One of the most frequently heard sounds in my house at the moment is dot dot dot dot dot, as I work away at my largest pointillism artwork to date. I am in the process of creating two profile elephants on a beautiful section of waney edged oak that is approximately 2m long (6.5ft). I’m working from home because this piece is too big to fit comfortably in my studio whilst we are still in the process of finishing the space. Before I introduce you to my next pyrography artwork and the inspiration behind it (that’s for another time), I wanted to share with you a fun discovery.
So Dave comes home after work and we get chatting about our day as I’m still dotting. Dave starts laughing and tapping his phone. He’s used a beats per minute calculator to work out the number of dots I burn per minute. That average number was a whopping 280! My main technique in creating my artwork is to dot for 30 seconds then break for 30 seconds then repeat, so let’s say that on average I dot 140dpm (dots per minute). If you times that 140dpm by 60 you get 8,400 dph (dot’s per hour).
This is where it gets real interesting! So…if I’m averaging 8,400dph (dot’s per hour) I can work out how many dots each of my pieces has by a simple calculation.
time to complete artwork – time taken to prepare the timber before burning and time taken to finish the piece with protective wax =time burning. Time burning x 8,400dph -10% of total (because, you know…tea and toilet breaks).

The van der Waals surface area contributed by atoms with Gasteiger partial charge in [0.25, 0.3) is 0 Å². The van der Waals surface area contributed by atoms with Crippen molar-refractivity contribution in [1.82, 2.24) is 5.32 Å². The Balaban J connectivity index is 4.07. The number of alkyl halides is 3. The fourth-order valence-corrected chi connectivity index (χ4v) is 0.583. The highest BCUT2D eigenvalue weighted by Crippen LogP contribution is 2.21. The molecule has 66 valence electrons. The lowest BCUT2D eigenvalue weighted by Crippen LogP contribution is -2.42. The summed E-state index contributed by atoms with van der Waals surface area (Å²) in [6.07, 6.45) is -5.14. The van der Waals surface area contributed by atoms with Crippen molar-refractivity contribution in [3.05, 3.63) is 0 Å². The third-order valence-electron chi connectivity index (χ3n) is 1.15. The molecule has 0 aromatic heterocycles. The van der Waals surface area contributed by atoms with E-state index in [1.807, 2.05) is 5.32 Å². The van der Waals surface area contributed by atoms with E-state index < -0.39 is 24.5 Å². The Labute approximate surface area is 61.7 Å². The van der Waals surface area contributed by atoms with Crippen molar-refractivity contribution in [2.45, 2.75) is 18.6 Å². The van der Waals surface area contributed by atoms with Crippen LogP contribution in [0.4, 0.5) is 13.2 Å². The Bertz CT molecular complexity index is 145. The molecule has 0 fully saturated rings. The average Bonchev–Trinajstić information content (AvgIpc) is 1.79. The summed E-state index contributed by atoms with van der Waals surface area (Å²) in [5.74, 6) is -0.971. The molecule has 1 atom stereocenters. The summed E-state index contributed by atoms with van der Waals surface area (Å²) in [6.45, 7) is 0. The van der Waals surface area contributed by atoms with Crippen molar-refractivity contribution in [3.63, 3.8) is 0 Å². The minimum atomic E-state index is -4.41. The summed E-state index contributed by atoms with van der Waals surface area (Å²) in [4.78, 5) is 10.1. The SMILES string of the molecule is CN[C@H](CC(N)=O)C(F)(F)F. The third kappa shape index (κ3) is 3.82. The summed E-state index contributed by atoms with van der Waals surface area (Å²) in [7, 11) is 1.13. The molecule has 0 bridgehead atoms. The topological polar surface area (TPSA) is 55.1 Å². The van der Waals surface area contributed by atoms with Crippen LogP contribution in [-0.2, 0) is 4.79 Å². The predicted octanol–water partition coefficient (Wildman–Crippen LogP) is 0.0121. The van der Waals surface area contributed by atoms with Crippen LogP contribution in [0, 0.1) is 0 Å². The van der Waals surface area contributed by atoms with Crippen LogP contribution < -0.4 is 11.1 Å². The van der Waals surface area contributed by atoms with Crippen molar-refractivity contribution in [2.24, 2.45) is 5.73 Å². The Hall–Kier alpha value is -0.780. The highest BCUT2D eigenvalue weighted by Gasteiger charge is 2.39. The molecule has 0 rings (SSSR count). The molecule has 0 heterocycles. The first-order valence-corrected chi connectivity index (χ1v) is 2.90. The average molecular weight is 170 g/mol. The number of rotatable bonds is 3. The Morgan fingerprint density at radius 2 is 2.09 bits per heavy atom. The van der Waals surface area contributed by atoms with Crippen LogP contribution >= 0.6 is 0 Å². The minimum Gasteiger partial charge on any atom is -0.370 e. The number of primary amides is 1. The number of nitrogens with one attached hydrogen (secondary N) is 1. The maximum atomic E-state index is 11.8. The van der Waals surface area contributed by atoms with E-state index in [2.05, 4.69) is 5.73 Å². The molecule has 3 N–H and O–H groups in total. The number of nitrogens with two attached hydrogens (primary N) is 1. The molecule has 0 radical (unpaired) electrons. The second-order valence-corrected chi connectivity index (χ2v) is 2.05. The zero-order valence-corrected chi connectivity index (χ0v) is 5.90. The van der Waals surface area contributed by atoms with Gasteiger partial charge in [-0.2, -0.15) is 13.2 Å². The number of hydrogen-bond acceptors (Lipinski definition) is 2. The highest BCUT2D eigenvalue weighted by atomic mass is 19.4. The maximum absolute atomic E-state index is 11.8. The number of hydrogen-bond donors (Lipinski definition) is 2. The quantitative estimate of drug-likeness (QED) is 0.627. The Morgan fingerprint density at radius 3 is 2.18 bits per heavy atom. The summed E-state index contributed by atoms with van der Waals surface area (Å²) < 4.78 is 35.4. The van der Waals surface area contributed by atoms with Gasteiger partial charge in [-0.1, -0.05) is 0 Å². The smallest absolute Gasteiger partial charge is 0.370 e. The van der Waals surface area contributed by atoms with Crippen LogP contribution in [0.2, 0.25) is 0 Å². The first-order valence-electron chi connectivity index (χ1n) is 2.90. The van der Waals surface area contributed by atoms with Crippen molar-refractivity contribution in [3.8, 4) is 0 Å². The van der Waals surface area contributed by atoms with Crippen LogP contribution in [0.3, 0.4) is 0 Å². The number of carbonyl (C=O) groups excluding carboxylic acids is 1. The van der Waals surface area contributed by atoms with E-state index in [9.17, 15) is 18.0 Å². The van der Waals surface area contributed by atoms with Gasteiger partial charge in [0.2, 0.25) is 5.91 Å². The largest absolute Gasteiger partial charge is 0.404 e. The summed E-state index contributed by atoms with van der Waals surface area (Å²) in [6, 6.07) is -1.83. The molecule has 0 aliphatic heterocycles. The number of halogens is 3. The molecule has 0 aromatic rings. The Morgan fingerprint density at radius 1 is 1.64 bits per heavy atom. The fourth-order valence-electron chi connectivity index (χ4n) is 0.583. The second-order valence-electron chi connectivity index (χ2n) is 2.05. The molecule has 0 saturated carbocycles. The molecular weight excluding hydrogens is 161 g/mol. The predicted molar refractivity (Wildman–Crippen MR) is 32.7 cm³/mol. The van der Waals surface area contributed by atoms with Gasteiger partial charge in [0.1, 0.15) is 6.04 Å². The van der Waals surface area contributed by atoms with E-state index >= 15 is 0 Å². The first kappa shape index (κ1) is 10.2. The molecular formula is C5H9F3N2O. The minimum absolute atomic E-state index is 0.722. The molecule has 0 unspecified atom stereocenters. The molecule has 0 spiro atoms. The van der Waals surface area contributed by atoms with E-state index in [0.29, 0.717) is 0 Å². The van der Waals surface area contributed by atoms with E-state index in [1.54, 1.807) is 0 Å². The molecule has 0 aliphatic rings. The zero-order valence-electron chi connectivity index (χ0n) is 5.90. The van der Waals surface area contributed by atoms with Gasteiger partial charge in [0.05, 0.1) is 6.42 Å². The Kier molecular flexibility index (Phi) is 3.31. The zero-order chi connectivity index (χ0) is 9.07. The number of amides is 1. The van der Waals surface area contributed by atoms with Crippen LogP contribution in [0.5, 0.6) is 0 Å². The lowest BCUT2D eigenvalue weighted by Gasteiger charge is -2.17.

With this in mind, I thought it would be fun to work out the estimated number of dots on some of my larger/more complex works…here is a selection of my work completed in time order from past (Feb 2016) to most recent (Jan 2017). Here it goes:
34 x 38 x 3cm
136, 080 dots
44 x 120 x 3cm
567, 000 dots
45 x 50 x 3cm
680, 400 dots
“I’ve Got You”
31 x 77 x 3cm
“As yet to be titled”
4 x 195 x 3cm
241, 920 dots… and counting
The most noteworthy finding in this fun little exercise is the correlation between the number of dots and the time at which I completed each artwork. If you notice, “Big Fish” is my largest completed work, but it has fewer dots than “I’ve Got You”. This is because my artistic process has developed significantly over the past year. I have developed a technique of layering, similar to that used by oil painters, whereby colour (in a painters case) is applied in different layers to build up tone and richness. By doing this with dots (at various heats) it gives me the opportunity to graduate the depth of each piece, really giving emphasis to shape and form which, for example, has been invaluable in giving definition to the skin rolls of an elephants face.
Obviously this is just a bit of fun, and all these numbers are estimations. You are however more than welcome to try and count the dots for yourselves, come over! I’ll provide the biscuits.
So there you have it, lots of dots. Until next time dot dot dot
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